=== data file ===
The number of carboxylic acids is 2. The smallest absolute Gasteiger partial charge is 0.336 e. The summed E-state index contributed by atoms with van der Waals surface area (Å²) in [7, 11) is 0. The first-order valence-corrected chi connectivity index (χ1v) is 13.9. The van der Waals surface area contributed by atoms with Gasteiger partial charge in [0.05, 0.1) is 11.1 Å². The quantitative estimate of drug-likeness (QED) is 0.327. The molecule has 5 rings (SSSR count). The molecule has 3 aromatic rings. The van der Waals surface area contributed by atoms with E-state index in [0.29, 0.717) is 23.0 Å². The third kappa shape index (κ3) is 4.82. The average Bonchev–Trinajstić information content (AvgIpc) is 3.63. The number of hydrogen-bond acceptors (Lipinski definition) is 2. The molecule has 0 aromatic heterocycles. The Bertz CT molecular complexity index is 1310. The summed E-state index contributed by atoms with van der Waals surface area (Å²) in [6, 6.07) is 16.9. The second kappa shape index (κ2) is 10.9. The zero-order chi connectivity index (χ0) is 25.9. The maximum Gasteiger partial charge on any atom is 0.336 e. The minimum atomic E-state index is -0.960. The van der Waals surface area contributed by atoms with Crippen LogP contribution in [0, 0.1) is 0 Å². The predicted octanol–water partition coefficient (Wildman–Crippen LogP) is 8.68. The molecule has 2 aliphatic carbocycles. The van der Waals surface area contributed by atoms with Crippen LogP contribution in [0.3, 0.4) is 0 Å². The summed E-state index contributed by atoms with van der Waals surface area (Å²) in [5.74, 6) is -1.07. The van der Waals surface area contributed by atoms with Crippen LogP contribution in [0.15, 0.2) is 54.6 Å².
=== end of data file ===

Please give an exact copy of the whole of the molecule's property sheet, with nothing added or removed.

The number of carboxylic acids is 2. The smallest absolute Gasteiger partial charge is 0.336 e. The summed E-state index contributed by atoms with van der Waals surface area (Å²) in [7, 11) is 0. The first-order valence-corrected chi connectivity index (χ1v) is 13.9. The van der Waals surface area contributed by atoms with Gasteiger partial charge in [0.05, 0.1) is 11.1 Å². The quantitative estimate of drug-likeness (QED) is 0.327. The molecule has 5 rings (SSSR count). The molecule has 3 aromatic rings. The van der Waals surface area contributed by atoms with E-state index in [0.29, 0.717) is 23.0 Å². The third kappa shape index (κ3) is 4.82. The average Bonchev–Trinajstić information content (AvgIpc) is 3.63. The number of hydrogen-bond acceptors (Lipinski definition) is 2. The molecule has 0 aromatic heterocycles. The Bertz CT molecular complexity index is 1310. The summed E-state index contributed by atoms with van der Waals surface area (Å²) in [6, 6.07) is 16.9. The second kappa shape index (κ2) is 10.9. The zero-order chi connectivity index (χ0) is 25.9. The maximum Gasteiger partial charge on any atom is 0.336 e. The minimum atomic E-state index is -0.960. The van der Waals surface area contributed by atoms with Crippen LogP contribution in [0, 0.1) is 0 Å². The predicted octanol–water partition coefficient (Wildman–Crippen LogP) is 8.68. The molecule has 2 aliphatic carbocycles. The van der Waals surface area contributed by atoms with Crippen LogP contribution in [0.3, 0.4) is 0 Å². The summed E-state index contributed by atoms with van der Waals surface area (Å²) in [5.74, 6) is -1.07. The van der Waals surface area contributed by atoms with Crippen LogP contribution in [0.15, 0.2) is 54.6 Å².